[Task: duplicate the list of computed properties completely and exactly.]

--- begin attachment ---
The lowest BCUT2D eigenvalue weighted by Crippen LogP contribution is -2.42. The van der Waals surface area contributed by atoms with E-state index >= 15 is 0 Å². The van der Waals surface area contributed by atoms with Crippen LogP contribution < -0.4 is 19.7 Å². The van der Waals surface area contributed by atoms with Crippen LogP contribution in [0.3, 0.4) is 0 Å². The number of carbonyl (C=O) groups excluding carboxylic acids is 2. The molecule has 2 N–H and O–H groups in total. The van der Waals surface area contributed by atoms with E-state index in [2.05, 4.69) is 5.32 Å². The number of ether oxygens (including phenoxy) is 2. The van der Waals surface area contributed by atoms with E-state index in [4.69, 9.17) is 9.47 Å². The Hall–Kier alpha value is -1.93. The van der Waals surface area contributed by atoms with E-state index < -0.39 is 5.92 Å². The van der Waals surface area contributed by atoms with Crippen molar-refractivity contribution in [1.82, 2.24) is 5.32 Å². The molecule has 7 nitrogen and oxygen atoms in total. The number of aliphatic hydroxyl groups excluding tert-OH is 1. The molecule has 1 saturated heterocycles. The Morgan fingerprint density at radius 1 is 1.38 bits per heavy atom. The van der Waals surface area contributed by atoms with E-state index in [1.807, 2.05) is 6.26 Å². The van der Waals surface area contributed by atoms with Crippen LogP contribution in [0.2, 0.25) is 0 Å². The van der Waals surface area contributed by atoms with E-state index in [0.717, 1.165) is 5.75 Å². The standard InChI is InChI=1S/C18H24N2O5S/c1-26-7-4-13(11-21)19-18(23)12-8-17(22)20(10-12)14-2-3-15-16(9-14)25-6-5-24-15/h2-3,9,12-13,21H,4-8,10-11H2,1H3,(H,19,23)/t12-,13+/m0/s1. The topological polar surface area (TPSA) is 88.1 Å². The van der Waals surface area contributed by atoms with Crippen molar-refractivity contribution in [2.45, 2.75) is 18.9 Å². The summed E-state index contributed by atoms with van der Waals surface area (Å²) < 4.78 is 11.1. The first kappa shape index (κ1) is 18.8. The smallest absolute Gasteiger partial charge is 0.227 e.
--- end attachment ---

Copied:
The lowest BCUT2D eigenvalue weighted by Crippen LogP contribution is -2.42. The van der Waals surface area contributed by atoms with E-state index >= 15 is 0 Å². The van der Waals surface area contributed by atoms with Crippen LogP contribution < -0.4 is 19.7 Å². The van der Waals surface area contributed by atoms with Crippen LogP contribution in [0.3, 0.4) is 0 Å². The number of carbonyl (C=O) groups excluding carboxylic acids is 2. The molecule has 2 N–H and O–H groups in total. The van der Waals surface area contributed by atoms with E-state index in [2.05, 4.69) is 5.32 Å². The number of ether oxygens (including phenoxy) is 2. The van der Waals surface area contributed by atoms with E-state index in [4.69, 9.17) is 9.47 Å². The Hall–Kier alpha value is -1.93. The van der Waals surface area contributed by atoms with E-state index < -0.39 is 5.92 Å². The van der Waals surface area contributed by atoms with Crippen molar-refractivity contribution in [1.82, 2.24) is 5.32 Å². The molecule has 7 nitrogen and oxygen atoms in total. The number of aliphatic hydroxyl groups excluding tert-OH is 1. The molecule has 1 saturated heterocycles. The Morgan fingerprint density at radius 1 is 1.38 bits per heavy atom. The van der Waals surface area contributed by atoms with E-state index in [1.807, 2.05) is 6.26 Å². The van der Waals surface area contributed by atoms with Crippen LogP contribution in [0.2, 0.25) is 0 Å². The van der Waals surface area contributed by atoms with E-state index in [0.717, 1.165) is 5.75 Å². The standard InChI is InChI=1S/C18H24N2O5S/c1-26-7-4-13(11-21)19-18(23)12-8-17(22)20(10-12)14-2-3-15-16(9-14)25-6-5-24-15/h2-3,9,12-13,21H,4-8,10-11H2,1H3,(H,19,23)/t12-,13+/m0/s1. The topological polar surface area (TPSA) is 88.1 Å². The van der Waals surface area contributed by atoms with Crippen molar-refractivity contribution in [2.45, 2.75) is 18.9 Å². The summed E-state index contributed by atoms with van der Waals surface area (Å²) < 4.78 is 11.1. The first kappa shape index (κ1) is 18.8. The smallest absolute Gasteiger partial charge is 0.227 e.